Many daily social decisions are made through quick evaluations of others. The ability to recognize emotions is one of the most important factors involved in regulating social interactions in primates [1].Through face-to-face interactions, humans and chimpanzees learn to recognize characteristics (such as emotional expressions and group membership) that signal safety, and to cooperate with those that seem trustworthy [2]. According to the theory of emotional contagion, another's state may be perceived through synchronization or mimicry [3]. Mimicry is shared among the great apes [4], allows individuals to mirror other's minds [5], [6] and has positive effects on the bond between individuals [7], [8], [9].

Synchronization occurs at different levels, ranging from body postures and facial expressions [10], [11] to physiological states, such as heart-beat rythm [12], [13], neural activity [14], or eye-blinks [15]. Research has also shown mimicry of pupil-size [16], [17], a phenomenon dubbed pupillary contagion that is linked to empathy and involves activity of the amygdala [18], [19], an area densely connected with brain-stem areas that regulate the pupil [20]. This interesting phenomenon has only received little attention in the literature and many questions have remained unanswered about the exact meaning of pupil-size mimicry.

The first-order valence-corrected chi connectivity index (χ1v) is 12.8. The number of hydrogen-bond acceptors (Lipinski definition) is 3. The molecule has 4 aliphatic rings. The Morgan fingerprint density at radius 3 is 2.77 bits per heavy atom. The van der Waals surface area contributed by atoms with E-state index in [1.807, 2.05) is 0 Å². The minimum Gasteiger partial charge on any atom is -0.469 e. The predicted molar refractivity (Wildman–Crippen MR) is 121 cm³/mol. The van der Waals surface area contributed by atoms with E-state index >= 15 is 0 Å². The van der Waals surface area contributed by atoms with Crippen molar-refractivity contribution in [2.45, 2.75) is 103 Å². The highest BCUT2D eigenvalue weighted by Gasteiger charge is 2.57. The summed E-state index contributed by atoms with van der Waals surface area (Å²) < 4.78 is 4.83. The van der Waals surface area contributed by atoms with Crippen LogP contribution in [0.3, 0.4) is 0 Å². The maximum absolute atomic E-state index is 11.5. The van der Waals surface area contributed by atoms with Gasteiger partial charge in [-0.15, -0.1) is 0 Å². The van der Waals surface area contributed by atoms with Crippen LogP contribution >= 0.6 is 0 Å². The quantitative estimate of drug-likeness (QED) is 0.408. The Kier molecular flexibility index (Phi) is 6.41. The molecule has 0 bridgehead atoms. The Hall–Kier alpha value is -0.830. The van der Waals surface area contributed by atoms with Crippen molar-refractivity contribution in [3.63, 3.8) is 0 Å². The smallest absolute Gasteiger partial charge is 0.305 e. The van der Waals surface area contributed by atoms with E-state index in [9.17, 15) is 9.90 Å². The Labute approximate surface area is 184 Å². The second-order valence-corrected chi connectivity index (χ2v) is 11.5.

The meaning of pupil-dilation is also diverse and can reflect many inner states including attention, arousal, cognitive effort and interest [21]. Importantly, there is a qualitative difference between the expression and the perception of pupil-size. Large pupils are perceived positively. In the 17th century, Italian women through the use of atropine-containing eyedrops induced pupil dilation to appear more attractive. Also Japanese manga- and Disney illustrators have since long applied this common knowledge “that large pupils are good” successfully in their cartoons (bambi has large pupils, the big bad woolf pin-point pupils). Despite this anecdotal evidence, the positive impression that large pupils evoke has only received very little scientific attention thus far. We here propose that in the context of a social interaction, pupil-dilation may implicitly signal social interest, which would explain why large pupils in an observed induce positive feelings and pupil-mimicry in an observer [16].